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About the Film



A Documentary by Alyse McCamish & Tom Forrister

A disturbing expose of sexual assault in UK universities and rape culture’s broader impact on British society.

This deep-dive into universities' mishandlings of sexual abuse takes a look at what’s been swept under the rug for too long — an issue that is now coming to light all across the country as students are raising their voices and refusing to stay silent. This conversation is more timely and more crucial than ever, and this documentary intends to go beyond just starting the conversation and aims to propel a real change in the UK.

Alyse McCamish - Safe Space Documentary
The Team

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A writer/director based in LA and the founder of Dumb Blonde Productions. From its roots in her own personal experience of sexual assault at a prestigious UK drama school, Alyse left school without the degree she intended, but with a burning passion for women’s rights. Using her case as a megaphone to highlight a corrupt system, she’s pursuing her own legal battle against her university that has caused international commotion. With a mother who was a journalist/news anchor for 20+ years, as well as an Emmy-winning documentarian, and a father who has also had a career in the field, this is in her blood and she is beyond excited to branch into the world of documentary filmmaking in hopes of enacting real change.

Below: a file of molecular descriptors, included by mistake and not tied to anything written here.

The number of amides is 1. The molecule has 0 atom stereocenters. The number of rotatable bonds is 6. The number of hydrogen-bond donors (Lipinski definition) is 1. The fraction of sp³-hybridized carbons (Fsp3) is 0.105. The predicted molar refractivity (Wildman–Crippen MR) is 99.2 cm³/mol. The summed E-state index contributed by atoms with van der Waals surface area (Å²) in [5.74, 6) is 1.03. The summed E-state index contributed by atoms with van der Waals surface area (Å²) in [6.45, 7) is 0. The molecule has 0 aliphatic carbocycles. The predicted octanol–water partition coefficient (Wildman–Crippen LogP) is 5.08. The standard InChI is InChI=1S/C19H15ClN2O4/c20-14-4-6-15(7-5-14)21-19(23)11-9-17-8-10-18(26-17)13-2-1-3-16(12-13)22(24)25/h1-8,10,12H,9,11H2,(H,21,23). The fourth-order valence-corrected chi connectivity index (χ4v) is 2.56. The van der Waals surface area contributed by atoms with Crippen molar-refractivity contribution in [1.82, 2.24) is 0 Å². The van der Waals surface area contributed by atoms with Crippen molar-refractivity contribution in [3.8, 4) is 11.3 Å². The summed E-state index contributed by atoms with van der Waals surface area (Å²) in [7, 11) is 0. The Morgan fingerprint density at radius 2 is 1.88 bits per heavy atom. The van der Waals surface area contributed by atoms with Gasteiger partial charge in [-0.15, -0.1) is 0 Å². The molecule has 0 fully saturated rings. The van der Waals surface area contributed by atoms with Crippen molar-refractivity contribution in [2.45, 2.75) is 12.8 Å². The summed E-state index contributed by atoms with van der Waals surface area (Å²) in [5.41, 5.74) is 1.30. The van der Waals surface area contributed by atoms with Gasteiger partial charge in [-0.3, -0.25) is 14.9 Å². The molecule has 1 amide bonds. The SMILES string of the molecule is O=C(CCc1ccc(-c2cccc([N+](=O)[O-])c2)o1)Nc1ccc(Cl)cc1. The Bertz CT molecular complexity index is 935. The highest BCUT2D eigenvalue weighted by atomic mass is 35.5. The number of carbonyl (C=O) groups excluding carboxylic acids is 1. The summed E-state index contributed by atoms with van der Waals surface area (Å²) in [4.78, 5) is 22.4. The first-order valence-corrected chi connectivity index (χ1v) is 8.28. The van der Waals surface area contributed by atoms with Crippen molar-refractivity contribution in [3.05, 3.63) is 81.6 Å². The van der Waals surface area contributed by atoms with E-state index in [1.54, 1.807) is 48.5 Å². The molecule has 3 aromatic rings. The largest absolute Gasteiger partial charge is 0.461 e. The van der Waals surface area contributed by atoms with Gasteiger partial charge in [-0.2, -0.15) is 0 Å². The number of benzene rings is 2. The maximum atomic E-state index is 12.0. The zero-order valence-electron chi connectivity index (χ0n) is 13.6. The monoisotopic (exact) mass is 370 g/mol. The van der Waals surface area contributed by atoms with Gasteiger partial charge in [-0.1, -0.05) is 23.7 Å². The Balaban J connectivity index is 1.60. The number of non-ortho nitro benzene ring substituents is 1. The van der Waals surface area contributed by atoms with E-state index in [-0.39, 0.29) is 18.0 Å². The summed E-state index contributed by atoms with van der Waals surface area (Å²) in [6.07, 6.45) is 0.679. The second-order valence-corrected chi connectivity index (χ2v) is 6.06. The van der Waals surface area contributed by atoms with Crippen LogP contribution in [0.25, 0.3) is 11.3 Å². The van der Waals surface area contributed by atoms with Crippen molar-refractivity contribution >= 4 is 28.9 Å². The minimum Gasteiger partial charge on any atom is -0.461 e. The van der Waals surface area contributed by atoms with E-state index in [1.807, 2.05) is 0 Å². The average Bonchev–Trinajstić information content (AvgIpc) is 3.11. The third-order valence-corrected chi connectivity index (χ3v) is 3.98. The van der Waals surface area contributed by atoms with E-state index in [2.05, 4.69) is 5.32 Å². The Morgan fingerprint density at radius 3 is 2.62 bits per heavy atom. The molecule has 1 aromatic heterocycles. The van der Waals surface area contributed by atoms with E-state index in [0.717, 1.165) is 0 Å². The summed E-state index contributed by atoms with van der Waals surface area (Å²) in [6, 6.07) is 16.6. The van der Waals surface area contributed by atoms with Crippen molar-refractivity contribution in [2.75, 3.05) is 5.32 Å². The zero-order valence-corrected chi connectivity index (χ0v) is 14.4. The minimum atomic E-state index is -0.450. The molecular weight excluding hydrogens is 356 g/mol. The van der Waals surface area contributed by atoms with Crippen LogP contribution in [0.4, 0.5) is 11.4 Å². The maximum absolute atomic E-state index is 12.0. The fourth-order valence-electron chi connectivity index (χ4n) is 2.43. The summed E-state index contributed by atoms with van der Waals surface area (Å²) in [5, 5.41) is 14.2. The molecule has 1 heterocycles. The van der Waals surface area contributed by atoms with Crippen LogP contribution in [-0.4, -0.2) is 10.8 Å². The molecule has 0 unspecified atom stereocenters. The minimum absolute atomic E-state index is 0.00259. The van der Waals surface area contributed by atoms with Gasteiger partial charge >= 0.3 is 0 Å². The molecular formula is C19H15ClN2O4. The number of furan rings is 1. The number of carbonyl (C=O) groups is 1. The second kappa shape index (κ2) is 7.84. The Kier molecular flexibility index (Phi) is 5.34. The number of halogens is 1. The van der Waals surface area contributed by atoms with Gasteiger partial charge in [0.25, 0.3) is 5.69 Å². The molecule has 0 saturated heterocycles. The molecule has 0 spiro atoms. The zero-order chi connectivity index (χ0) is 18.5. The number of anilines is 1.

Somerset-born cinematographer Tom Forrister started his filmmaking career in corporate, making a move into narrative filmmaking and commercials. Only recently branching out into documentaries, Tom's attention to detail paired with his focus, understanding of story, as well his own personal connection to the subject and close working relationship with Alyse make him not only the perfect cinematographer to capture the tone of the film, but also the right producing partner for the job.

CHARITIES & ExpertS Involved











  • 20% of women and 4% of men have experienced some type of sexual assault since the age of 16 ― that’s 3.4 million female and 631,000 male victims

  • Approximately 85,000 women and 12,000 men experience rape, attempted rape, or sexual assault by penetration in England and Wales every year; that's roughly 11 of the most serious sexual offenses happening every hour

  • Approximately 90% of those who are raped know the perpetrator prior to the offense

  • A third of people believe women who flirt are partially responsible for being raped

  • Less than 20% of rapes are reported, with 2020’s reported rapes increasing to a whooping 55,130 cases

  • While rapes accusations rise, prosecutions have more than halved to just 2,102 prosecutions and, of that, only 1,439 convictions

  • Only 1.7% of reported rapes end in prosecution, a 75% decrease from 3.8% in 2018


“The power of the people is much stronger than the people in power.”

— Wael Ghonim

Letter to Survivors


I would like to begin by expressing my deepest sympathy for what you’ve been through. I am in awe of your perseverance, resilience, and if you have spoken out or even thought about speaking out, I'm sorry that you've been faced with a system that is certainly not built on justice.